The party had 200m visibility throughout the day. Despite the lack of panoramas, the walk to John Reid Hut was interesting. Marie and Alison imparted their botanical knowledge of alpine plants, broadening Lawrie’s horizons beyond that of just pine!

Monday morning, we dropped down Chummies Track and out.

Our party included: Alison Aaron, Marie Firth (visitor), Brian Renwick, Kurt Mullis (visitor & uni graduate) & Lawrie Halkett (scribe).


6 February 2012 –  Mt Malita via Hackett, Nelson
Leader: Jim Maxwell

Our Feb 5th walk up the Roding River to the falls had to be cancelled because the TDC will not open the road to the public until it is inspected by an engineer following the floods.  I replaced it with a climb from Whispering Falls to the top of the ridge joining Mt Malita.  On reaching the ridge top we found too much gorse and decided it was a bit rough to carry on to Mt Malita. We had an interesting return trip when we had a bit of trouble locating the top end of the route leading off our spur.  We managed to find it and avoid a real bush bash back to Whispering Falls. Only two participants. Steve Salt (visitor) and Jim Maxwell.


12 February 2012 – Captain Creek Hut – Mt Richmond Forest Park
Leader: Katie Cloughley

A mystery, ‘no-show’ blonde Swedish scientist, a track that took longer than anticipated – the tramp to Captain’s Creek Hut was one of surprises.

Ten trampers rendezvoused at 7.30am at the Cathedral steps. Number eleven, the blonde, failed to materialize for the planned pick-up.

Who to believe? The club notes advised three hours each way. DOC, far more realistically, noted it as four hours.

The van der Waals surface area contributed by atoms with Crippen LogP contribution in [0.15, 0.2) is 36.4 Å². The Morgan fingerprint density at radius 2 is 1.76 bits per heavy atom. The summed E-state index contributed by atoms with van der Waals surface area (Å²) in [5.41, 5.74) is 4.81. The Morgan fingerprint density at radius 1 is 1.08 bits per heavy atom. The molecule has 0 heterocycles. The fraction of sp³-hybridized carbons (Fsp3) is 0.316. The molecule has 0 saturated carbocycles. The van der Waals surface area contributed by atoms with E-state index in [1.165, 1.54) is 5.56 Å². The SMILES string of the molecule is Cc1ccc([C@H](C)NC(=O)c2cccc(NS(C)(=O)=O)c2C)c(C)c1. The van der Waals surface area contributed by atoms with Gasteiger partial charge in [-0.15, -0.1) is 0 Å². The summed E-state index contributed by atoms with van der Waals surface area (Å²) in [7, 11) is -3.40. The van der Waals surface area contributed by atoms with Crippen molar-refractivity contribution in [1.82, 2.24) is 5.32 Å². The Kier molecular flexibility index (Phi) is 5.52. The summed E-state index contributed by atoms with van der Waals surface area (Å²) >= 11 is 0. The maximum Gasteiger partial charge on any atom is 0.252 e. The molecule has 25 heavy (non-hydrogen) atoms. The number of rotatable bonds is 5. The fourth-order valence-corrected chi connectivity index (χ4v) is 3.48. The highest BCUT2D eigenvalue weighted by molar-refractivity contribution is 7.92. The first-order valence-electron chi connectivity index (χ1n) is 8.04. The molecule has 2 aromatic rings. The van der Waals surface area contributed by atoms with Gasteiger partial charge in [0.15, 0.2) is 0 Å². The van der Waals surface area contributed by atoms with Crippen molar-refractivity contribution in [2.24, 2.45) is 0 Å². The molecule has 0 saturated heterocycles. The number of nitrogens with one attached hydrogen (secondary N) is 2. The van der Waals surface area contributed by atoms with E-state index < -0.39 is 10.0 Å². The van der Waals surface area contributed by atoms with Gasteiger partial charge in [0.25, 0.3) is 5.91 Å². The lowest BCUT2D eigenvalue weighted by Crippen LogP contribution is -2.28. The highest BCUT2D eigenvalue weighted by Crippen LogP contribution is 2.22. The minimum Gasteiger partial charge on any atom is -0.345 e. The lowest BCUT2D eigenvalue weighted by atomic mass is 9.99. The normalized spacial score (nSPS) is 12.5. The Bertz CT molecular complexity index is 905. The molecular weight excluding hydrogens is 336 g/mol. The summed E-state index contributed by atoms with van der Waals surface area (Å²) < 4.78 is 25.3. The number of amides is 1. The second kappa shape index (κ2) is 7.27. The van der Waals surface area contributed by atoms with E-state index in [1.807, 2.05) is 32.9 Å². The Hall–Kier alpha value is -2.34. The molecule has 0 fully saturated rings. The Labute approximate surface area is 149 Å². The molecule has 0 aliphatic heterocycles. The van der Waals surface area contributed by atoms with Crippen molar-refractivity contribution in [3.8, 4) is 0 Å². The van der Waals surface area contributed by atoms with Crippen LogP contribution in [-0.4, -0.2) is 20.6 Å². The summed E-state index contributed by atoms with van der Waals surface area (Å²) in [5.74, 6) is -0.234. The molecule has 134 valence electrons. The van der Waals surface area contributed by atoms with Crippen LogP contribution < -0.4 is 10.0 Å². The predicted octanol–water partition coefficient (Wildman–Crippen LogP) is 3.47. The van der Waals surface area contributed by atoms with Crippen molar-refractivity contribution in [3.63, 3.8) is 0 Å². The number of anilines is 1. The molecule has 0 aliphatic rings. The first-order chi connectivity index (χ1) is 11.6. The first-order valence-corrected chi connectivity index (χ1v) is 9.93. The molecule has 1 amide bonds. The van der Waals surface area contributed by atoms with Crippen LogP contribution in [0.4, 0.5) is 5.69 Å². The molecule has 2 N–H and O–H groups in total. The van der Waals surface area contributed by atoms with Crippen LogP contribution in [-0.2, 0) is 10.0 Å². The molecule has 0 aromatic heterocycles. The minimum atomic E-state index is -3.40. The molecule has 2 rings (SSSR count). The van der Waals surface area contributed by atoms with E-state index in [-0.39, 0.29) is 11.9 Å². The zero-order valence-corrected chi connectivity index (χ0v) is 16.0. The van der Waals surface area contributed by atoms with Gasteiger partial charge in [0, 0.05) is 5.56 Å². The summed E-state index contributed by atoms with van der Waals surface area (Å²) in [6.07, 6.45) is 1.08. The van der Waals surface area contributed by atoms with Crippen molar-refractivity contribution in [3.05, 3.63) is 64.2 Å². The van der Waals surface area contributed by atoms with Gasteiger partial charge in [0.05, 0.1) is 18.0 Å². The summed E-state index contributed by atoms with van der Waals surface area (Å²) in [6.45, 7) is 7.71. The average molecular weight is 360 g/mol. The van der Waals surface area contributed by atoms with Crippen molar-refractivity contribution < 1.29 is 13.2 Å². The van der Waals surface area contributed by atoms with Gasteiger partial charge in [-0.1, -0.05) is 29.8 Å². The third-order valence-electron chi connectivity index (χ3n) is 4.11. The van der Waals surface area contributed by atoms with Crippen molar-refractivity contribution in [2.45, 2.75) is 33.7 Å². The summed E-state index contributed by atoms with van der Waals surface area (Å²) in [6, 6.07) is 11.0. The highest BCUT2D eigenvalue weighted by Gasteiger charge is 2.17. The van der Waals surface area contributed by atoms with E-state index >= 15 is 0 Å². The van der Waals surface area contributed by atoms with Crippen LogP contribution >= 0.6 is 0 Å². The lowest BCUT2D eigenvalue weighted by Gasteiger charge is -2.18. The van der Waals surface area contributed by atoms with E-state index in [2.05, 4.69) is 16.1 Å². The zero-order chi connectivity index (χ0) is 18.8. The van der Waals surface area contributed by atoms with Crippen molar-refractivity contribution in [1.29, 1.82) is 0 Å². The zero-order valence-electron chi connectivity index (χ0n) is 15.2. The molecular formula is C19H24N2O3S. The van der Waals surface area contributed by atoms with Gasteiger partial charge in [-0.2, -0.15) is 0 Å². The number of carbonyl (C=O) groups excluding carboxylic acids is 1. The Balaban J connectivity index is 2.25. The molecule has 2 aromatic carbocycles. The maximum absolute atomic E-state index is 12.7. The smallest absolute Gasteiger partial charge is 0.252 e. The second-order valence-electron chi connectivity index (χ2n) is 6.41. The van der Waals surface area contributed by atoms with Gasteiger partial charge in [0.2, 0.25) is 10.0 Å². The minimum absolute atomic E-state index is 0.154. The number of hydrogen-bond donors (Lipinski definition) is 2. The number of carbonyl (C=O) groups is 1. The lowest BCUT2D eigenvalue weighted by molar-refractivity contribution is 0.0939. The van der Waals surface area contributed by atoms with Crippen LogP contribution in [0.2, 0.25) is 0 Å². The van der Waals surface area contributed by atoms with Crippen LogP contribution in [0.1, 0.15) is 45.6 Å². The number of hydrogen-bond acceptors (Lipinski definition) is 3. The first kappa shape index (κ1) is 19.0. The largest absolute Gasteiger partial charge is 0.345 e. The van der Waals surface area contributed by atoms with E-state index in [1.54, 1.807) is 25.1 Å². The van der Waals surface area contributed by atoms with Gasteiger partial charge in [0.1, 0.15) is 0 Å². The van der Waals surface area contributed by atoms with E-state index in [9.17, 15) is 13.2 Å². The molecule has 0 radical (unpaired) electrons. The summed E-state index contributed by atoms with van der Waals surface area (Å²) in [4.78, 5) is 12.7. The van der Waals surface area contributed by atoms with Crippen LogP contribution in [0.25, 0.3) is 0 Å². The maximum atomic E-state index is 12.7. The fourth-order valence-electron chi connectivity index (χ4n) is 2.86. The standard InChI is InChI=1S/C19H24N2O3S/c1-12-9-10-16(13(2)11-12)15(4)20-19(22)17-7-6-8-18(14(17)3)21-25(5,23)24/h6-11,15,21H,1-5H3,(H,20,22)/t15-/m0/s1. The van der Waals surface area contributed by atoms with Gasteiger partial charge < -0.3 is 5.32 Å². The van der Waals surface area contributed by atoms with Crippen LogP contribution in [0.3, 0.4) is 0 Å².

However, the weather was fine, the company very agreeable, the track in good condition, the river with its emerald pools a delight. No time for swimming though. It wasn’t until 7pm that we were back in Nelso.

An excellent day out was enjoyed by: Jim Maxwell, Val Latimer, Marie Lenting, Brenda Griffin, Maurice & Katie Cloughley (scribe) & visitors: Ellen & Rob Goodman; Joan & Carl Fessenden.


8–14 February 2012 – Sabine, Waiau & D’Urville Valleys – Nelson Lakes National Park
Leader & scribe: Brian Renwick

This was a trip of short days alternating with long days.

>Wednesday: we parked at Mount Robert late in the afternoon and enjoyed a pleasant walk to Speargrass Hut in fine, cool evening conditions.

Thursday: we tramped along the Speargrass Track to Sabine Hut for lunch, and then took off up the Sabine River, finding our energy flagging for the last hour before West Sabine Hut.

Friday: a short nip up the Sabine River to Blue Lake. Marijke found herself a little off the beaten path in a boggy section short of Blue Lake, sinking up to her thighs in the mud, while Brian snapped photos.

We arrived at the lake just after rain set in for the day. Blue Lake well and truly lived up to its reputation in the overcast conditions. It certainly is beautiful and the water was exceptionally clear.

Saturday: up over the gravel dam and bluffs sidling above Lake Constance to the base of the slog up Waiau Pass. This went without incident, but with some sweat and red faces until the angle eased off at about the 1650m mark. There were a few loud whoops (and testing of mountain acoustics) as Marijke came over the top of the pass – achieving a small but persistent hope first envisaged 25 years earlier.

After lunch, we followed the newly-poled route steeply down the rock rib, grassy face and spur to the Waiau west fork, which we ascended.

Arriving at a cold, windy Lake Thompson at 3:30pm, we replenished our energy in the lee of a man-made rock wall, and found we had enough gas left in the tank to complete the final 20 minutes climb to Thompson Pass and descend steeply down fine scree to the D’Urville headwaters. The boulder-hop down the river was most enjoyable; challenging enough to test our skills, but never intimidating. We then followed the Upper D’Urville Track (from the David Saddle route) to the bivvy, which was most comfortable.

Sunday: another rest day, strolling down the D’Urville to Morgan Hut, enjoying the bush and river scenery, easy flats, and swimming.

Monday: down the D’Urville to Lake Rotoroa, a shortcut across the river to Sabine Hut, then back along to Speargrass Hut.